$ export ANDROID_ROOT=<rowboat_top_level_build_directory>
   $ cd $ANDROID_ROOT/out/host/linux-x86/bin
  • List connected devices
   $ sudo ./fastboot devices
  • Update xloader.
   $ sudo ./fastboot flash xloader <xloader_binay_path>/MLO
  • Updating u-boot.
   $ sudo ./fastboot flash bootloader <uboot_binary_path>/u-boot.bin
  sending 'bootloader' (203 KB)... OKAY [  0.541s]
            writing 'bootloader'... OKAY [  0.552s]
  finished. total time: 1.093s
  • Updating kernel.
   $ sudo ./fastboot flash boot <kernel_image_path>/uImage
  sending 'boot' (2537 KB)... OKAY [  6.466s]
                  writing 'boot'... OKAY [  3.330s]
  finished. total time: 9.796s
  • Updating filesystem.
   $ sudo ./fastboot flash system <rootfs_image_path>/ubi.img
  sending 'system' (72320 KB)... OKAY [183.758s]
                writing 'system'... OKAY [ 84.040s]
  finished. total time: 267.819s
  • Erasing partition.
   $ sudo ./fastboot erase <partition name> (eg. xloader)
  • Display fastboot variable
   $ sudo ./fastboot getvar <variable>
  • Exit fastboot mode in uboot
   $ sudo ./fastboot continue

Booting with UBIFS rootfs

  • Set the bootarguments from u-boot prompt.
   # setenv nandboot 'echo Booting from nand ...; nand read ${loadaddr} ${boot_nand_offset} ${boot_nand_size}; bootm ${loadaddr}'
   # setenv bootcmd 'run nandboot'
   # setenv bootargs 'init=/init console=ttyO0,115200n8 noinitrd ip=off androidboot.console=ttyO0 rootwait mem=256M \
    omap_vout.vid1_static_vrfb_alloc=y rw ubi.mtd=4,2048 rootfstype=ubifs root=ubi0:rootfs rootdelay=2 vram=8M omapfb.vram=0:8M'

Limitations

  • AM3517evm u-boot doesn't support Full Speed USB mode(USB 1.1) and it expects HOST machine USB port to be High Speed USB (USB 2.0).

YAFFS2 rootfs

Following the official(?) procedure how to incorporate yaffs linux to write/flash the YAFFS2 image i.e flash_erase <mtd_partition>, mount the <mtd_partition> and copy/untar the Android rootfs, from a running system (MMC/NFS), onto the mount_point to boot from NAND partition.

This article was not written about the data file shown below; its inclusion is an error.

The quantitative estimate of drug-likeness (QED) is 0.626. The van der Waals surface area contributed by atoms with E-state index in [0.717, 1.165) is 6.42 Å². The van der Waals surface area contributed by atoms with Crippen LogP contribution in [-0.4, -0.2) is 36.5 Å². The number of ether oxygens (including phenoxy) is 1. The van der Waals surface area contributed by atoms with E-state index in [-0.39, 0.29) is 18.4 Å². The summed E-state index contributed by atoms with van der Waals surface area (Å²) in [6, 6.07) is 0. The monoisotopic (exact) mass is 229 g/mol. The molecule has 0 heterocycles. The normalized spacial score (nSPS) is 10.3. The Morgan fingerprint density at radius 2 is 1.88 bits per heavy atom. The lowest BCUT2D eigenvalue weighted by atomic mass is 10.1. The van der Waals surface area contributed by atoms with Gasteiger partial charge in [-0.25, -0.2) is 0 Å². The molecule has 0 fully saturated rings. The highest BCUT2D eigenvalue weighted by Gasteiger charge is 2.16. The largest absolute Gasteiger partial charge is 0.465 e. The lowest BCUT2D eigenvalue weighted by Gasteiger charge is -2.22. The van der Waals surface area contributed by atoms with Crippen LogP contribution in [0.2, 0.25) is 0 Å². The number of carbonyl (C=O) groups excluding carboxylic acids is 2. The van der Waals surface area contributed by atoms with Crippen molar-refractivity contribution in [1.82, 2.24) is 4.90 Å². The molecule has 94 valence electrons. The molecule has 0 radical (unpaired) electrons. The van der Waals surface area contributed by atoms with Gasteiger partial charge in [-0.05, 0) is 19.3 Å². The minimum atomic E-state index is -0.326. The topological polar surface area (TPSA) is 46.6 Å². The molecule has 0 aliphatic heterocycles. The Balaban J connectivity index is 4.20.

flashing the MTD partition

  • Copy the rootfs.tar.bz2 file-system to the rootfs partition of MMC/SD card.
  • Now boot the device from MMC/SD card and determine the MTD device for the file system partition of you Flash device
   # cat /proc/mtd
   dev:    size   erasesize  name
   mtd0: 00080000 00020000 "X-Loader-NAND"
   mtd1: 00140000 00020000 "U-Boot-NAND"
   mtd2: 000c0000 00020000 "Boot Env-NAND"
   mtd3: 00500000 00020000 "Kernel-NAND"
   mtd4: 1f880000 00020000 "File System - NAND"

The file system partition of the flash device is /dev/mtd/mtd3

  • Erase the file system partition
   target# flash_eraseall /dev/mtd/mtd3
  Erasing 16 Kibyte @ 3b9c000 -- 99 % complete.
  • Mount the Flash file system partition using the block device node on a temporary directory /tempd.
   target# mkdir /tempd
NoteNote: For small block NAND devices (i.e. DM6446) you must mount the file system as a YAFFS file system.
For large block NAND devices (i.e. DM355/AM389X) the file system should be mounted as YAFFS2.
Using the wrong version of YAFFS will result in error messages similar to:
   target# mount -t yaffs2 /dev/block/mtdblock3 /tempd
  yaffs: dev is 32505859 name is "mtdblock3"
  yaffs: Attempting MTD mount on 31.3, "mtdblock3"
  yaffs: MTD device does not support have the right page sizes
  mount: wrong fs type, bad option, bad superblock on /dev/mtdblock3,
         or too many mounted file systems
  • Untar the contents of the tarball file system image to the Flash device
   target# cd /tempd
   target# busybox tar xjf /rootfs.tar.gz
  • Unmount the Flash file system partition
   target# cd /
   target# umount /tempd
  • Now the target is ready to mount the rootfs from NAND.
   target# reboot

Booting with YAFFS2 rootfs

  • Set the YAFFS2 bootarguments from u-boot prompt.
   # setenv bootargs 'init=/init console=ttyO0,115200n8 noinitrd ip=off androidboot.console=ttyO0 rootwait mem=256M \
    omap_vout.vid1_static_vrfb_alloc=y rw root=/dev/mtdblock3 rootfstype=yaffs2 bootdelay=2 vram=8M omapfb.vram=0:8M'

To Do List

  • Fastboot flashing support for YAFFS2